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Symmetry and Its Formalisms: Mathematical Aspects

Published online by Cambridge University Press:  01 January 2022

Abstract

This article explores the relation between the concept of symmetry and its formalisms. The standard view among philosophers and physicists is that symmetry is completely formalized by mathematical groups. For some mathematicians however, the groupoid is a competing and more general formalism. An analysis of symmetry that justifies this extension has not been adequately spelled out. After a brief explication of how groups, equivalence, and symmetries classes are related, we show that, while it's true in some instances that groups are too restrictive, there are other instances for which the standard extension to groupoids is too unrestrictive. The connection between groups and equivalence classes, when generalized to groupoids, suggests a middle ground between the two.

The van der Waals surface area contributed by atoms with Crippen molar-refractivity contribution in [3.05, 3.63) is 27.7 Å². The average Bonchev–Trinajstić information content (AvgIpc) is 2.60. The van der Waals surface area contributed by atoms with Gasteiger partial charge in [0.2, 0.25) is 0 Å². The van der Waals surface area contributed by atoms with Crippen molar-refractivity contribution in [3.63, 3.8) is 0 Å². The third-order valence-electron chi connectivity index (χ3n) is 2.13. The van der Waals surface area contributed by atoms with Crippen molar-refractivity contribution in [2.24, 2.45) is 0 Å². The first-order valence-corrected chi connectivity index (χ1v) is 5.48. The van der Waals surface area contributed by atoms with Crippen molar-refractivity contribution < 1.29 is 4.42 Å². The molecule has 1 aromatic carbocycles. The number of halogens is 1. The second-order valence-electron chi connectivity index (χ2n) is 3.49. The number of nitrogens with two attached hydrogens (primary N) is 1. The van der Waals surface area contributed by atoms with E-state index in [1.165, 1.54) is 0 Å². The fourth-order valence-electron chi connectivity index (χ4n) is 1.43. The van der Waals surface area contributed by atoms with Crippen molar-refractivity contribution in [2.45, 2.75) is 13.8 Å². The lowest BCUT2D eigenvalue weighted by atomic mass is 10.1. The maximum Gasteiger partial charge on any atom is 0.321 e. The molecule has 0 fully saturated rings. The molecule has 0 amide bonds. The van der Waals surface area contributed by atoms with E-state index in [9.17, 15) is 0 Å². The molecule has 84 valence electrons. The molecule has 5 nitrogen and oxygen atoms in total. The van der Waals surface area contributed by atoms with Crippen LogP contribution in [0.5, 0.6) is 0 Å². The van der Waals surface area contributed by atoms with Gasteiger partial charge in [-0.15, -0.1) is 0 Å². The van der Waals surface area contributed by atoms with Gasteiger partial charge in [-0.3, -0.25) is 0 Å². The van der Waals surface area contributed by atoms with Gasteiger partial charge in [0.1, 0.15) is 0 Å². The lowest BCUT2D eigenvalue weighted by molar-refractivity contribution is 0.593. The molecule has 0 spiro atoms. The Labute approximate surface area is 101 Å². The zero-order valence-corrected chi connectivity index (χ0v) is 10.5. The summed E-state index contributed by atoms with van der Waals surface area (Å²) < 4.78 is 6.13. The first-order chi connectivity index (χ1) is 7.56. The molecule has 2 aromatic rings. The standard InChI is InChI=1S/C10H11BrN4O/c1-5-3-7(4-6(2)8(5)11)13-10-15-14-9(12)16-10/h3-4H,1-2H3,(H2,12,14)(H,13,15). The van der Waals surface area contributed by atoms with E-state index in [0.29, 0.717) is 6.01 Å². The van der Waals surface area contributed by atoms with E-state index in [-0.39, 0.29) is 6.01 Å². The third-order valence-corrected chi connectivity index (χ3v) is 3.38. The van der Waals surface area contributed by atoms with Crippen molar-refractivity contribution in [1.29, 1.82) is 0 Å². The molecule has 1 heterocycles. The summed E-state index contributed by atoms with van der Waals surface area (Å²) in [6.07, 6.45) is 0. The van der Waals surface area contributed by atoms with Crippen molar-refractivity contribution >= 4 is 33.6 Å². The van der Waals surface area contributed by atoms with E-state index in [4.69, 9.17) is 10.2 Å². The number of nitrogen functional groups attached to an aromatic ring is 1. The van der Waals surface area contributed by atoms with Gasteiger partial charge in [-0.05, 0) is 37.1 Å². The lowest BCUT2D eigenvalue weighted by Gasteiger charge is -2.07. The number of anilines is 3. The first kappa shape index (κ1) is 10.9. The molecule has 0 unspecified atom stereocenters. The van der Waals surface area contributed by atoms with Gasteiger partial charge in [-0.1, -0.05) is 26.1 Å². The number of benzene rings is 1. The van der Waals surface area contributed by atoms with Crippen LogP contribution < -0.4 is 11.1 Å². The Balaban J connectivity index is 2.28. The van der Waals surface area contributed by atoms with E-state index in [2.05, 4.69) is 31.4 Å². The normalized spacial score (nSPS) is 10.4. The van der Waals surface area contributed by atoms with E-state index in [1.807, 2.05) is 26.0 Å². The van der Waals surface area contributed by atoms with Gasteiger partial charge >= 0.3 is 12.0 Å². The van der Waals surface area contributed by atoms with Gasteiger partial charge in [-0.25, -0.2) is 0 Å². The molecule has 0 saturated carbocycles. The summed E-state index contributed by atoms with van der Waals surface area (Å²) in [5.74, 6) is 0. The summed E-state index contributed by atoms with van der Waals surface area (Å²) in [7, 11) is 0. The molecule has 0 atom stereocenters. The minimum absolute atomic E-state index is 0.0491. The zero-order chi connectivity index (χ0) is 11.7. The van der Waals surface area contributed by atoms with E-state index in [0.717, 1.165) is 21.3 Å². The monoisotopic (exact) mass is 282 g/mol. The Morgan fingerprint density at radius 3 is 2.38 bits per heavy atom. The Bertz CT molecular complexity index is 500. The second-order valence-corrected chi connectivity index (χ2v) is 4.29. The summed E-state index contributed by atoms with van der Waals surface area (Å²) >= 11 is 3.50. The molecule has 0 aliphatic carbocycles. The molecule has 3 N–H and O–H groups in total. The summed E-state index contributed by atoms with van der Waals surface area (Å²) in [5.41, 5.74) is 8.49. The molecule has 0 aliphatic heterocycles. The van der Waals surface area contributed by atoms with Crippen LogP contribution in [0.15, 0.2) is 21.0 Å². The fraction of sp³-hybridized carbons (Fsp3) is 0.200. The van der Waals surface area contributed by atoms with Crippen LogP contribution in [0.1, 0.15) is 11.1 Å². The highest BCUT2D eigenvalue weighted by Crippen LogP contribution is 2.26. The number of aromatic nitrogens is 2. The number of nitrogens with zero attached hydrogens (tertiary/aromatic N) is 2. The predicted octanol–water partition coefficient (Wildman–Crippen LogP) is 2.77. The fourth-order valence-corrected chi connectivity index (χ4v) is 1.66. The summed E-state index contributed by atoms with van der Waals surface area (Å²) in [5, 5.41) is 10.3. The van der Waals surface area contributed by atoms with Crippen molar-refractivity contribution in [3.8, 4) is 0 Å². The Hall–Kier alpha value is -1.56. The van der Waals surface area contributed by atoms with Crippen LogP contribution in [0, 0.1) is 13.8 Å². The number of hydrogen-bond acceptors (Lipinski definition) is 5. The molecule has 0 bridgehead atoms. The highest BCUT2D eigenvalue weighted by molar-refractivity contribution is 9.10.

Type
Research Article
Copyright
Copyright © The Philosophy of Science Association

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Footnotes

Previous versions of this article were presented at the University of Pittsburgh and at the École Normale Supérieure (Paris). Thanks to the members of those audiences for their comments and questions and especially to John Earman and Gordon Belot. Guay's work was supported by a postdoctoral grant form the Fonds de Recherche sur la Société et la Culture du Québec (Canada).

References

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